Whilst much attention about the internet and the use of information has been focussed on the Wikileaks story, another more long running concern about the web continues to bubble along.

The outcome of this could affect the way we all gain access to the internet and also what content is available to you at the end of the day.

The fear is that, over time, the internet will become two or more tier system, with those paying more getting faster and better access to more information than those at the lower end. There is also the fear that Internet Service Providers, hardware providers and advertisers will end up colluding, either by design or default, to control what information people see and who benefits from the advertising revenue. The ultimate being that choice becomes limited especially at the lower price end of the spectrum.

The concept of net neutrality is that all internet traffic should be treated equally. But there seem to be many definitions of this. Is it the Professor Susan Crawford of the Michigan Law School approach of 'first come first served'? Or the Professor Tim Wu of the Columbia Law School's view of treating all content, sites and platforms equally?

How much control for example should an ISP have over which browser you use, or which document reader you view through? Should they be able to limit your access to competitive web-sites and software?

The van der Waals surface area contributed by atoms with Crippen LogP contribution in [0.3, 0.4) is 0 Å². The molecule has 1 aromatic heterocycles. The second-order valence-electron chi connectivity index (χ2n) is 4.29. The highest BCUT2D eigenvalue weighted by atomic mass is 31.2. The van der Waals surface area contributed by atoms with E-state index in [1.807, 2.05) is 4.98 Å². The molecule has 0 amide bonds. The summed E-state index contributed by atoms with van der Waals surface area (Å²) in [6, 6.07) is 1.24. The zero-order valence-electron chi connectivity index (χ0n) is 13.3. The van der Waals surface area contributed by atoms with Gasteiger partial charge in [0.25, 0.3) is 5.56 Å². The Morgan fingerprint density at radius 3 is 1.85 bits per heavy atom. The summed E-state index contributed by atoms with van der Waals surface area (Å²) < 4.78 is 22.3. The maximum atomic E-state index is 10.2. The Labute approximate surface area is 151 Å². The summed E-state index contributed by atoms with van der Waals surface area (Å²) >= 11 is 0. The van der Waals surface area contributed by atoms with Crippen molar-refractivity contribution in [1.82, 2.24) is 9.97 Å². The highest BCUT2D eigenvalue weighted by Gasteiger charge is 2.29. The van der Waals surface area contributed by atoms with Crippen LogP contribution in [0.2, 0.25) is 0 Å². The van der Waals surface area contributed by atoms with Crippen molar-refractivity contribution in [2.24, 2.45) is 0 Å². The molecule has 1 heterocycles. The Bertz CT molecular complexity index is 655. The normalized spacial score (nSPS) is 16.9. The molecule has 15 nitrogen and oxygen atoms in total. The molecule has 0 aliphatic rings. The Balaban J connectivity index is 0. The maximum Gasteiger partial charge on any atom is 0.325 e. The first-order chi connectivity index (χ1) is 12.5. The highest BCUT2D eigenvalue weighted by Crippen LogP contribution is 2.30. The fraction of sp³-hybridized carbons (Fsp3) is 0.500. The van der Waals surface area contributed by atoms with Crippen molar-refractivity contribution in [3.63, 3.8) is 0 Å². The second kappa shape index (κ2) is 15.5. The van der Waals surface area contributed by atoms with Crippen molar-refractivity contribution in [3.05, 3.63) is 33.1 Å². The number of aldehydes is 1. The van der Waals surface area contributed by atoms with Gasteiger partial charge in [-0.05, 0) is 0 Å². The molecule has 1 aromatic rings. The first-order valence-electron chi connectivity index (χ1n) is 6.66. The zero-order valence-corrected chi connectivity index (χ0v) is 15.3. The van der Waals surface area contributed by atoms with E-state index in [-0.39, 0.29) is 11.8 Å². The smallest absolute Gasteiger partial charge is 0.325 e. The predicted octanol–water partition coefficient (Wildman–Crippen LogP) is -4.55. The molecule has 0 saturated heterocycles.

The US Federal Communications Commission (FCC) has a broadband policy, which states that consumers are entitled to:

  1. access the lawful Internet content of their choice
  2. run applications and use services of their choice, subject to the needs of law enforcement.
  3. connect their choice of legal devices that do not harm the network.
  4. competition among network providers, application and service providers, and content providers.

Shortened to any lawful content, application, device and provider.

Many people believe that net neutrality is a must, whilst others argue that giving preferential treatment to higher payers will, in the long run, benefit all due to the revenue raised.

But how would we achieve true net neutrality if that's what we wanted to do? By letting providers have total freedom to do what they want allowing competition and choice to regulate these issues? Or by putting regulations in place to enforce it? We all know just by looking at the banking industry what can happen with legislation and guidelines.

The whole issue seems to be a mix of whether net neutrality is good or bad and, if it is, whether legislation is the right way forward to protect it and if so how much.

Whatever the outcome, the internet 'wild west' is now being seriously eyed by big business and lawmakers for taming. The real surprise is that it has taken this long for it to happen. Maybe the focus should be on the size of the likes of Google and AT&T.

But first we need to decide what it is we all want out of the internet, not just what big business and government wants. Then decide what rights we have to that and defend them to the hilt.

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